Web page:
Needed to check the value of a trusted platform modules platform configuration register (PCR) against the log file from which it is generated.
The information out there is a big vague and lists things like PCR_new = SHA1 (PCR_old | new_data)
So what does this mean? It means the PCR value is calculated as:
1. Take the initial PCR value as starting point. It is a 160bit/20byte value (20 bytes is 160 bits so the same thing..)
2. Calculate SHA1 hash for the new data (the log entry). This results in another 160bit/20byte value. Call this new hash “new_data”.
3. “Concatenate” the old PCR value and the new_data value. This is the “PCR_old | new data” part from formula above. To do this:
3.1 Take the 20 bytes of the current PCR value (“PCR_old” in formula above). This is actually also an SHA1 hash as we see later..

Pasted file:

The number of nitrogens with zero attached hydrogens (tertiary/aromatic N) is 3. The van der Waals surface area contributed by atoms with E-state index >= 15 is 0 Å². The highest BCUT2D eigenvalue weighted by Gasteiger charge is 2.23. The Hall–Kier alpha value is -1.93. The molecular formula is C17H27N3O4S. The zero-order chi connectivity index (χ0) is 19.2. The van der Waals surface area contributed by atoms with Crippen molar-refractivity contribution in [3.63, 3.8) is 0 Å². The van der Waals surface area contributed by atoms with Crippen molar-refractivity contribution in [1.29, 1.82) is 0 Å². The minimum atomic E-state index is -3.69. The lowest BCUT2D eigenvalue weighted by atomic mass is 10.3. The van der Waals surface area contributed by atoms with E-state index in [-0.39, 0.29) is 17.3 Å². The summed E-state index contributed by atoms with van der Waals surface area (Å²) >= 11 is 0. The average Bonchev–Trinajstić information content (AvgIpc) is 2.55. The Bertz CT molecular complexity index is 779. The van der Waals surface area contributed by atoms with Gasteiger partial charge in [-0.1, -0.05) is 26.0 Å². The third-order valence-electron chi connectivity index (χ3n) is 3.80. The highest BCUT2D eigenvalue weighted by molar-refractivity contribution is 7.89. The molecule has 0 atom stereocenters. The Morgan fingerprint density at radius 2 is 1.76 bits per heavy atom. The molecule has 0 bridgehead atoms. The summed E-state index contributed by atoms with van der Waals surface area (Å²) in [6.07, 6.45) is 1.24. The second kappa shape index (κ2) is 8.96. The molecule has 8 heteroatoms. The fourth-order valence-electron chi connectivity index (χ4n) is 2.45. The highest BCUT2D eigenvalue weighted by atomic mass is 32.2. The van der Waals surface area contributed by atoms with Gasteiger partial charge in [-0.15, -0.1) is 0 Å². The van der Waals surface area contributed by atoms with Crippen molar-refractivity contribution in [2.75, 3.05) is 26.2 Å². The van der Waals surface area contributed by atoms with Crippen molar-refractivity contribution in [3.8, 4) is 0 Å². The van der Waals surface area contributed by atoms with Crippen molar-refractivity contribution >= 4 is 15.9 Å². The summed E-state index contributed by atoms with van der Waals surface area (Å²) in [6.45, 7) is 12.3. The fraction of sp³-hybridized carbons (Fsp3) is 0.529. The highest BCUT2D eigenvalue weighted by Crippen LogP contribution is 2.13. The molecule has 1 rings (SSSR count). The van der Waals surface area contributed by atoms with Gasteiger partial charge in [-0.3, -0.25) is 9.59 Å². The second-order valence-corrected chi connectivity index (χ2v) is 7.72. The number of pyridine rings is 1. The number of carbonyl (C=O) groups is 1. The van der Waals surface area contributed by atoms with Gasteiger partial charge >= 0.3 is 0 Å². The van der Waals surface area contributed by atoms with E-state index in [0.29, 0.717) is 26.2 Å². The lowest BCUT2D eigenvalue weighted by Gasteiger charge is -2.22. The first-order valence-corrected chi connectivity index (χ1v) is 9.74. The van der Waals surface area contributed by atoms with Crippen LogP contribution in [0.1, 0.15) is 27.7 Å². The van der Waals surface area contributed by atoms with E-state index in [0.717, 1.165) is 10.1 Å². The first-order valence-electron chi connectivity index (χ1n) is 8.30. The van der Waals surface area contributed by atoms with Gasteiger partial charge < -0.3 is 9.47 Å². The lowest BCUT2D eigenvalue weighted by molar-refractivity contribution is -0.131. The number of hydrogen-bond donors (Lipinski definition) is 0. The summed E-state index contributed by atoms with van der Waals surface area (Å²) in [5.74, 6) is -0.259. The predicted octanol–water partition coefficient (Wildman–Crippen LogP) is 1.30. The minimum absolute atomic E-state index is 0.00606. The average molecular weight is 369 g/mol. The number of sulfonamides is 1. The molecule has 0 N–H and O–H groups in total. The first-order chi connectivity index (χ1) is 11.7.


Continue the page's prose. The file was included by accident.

3.2 Take the 20 bytes of the new_data SHA1 hash value.
3.3 Reserve a byte array of 40 bytes. Call it “new_bytes”.
3.4 Copy the 20 bytes of PCR_old into bytes 0-19 in new_bytes.
3.5 Copy the 20 bytes of new_data into bytes 20-39 in new_bytes.
4. Calculate SHA1 hash for new bytes as in SHA1(new_bytes).
5. The value from step 4 is the new PCR value PCR_new.
SHA1 is always 20 bytes and this is why PCR_old is also always 20 bytes as the PCR_new becomes PCR_old in the next round.
Note that several examples show the hash as a string of hex characters, which can be confusing. At least was for me, as I tried some online calculators for SHA1 and got wrong results. This is because a hex string is 40 bytes due to representing each 4 bits as a character (0-F) and the bytes are actually 8 bits. So the hash string needs to be converted to raw bits/bytes to get the above formula to work.. Or skip the hex string totally which makes more sense in real applications but for the examples read online it can be confusing.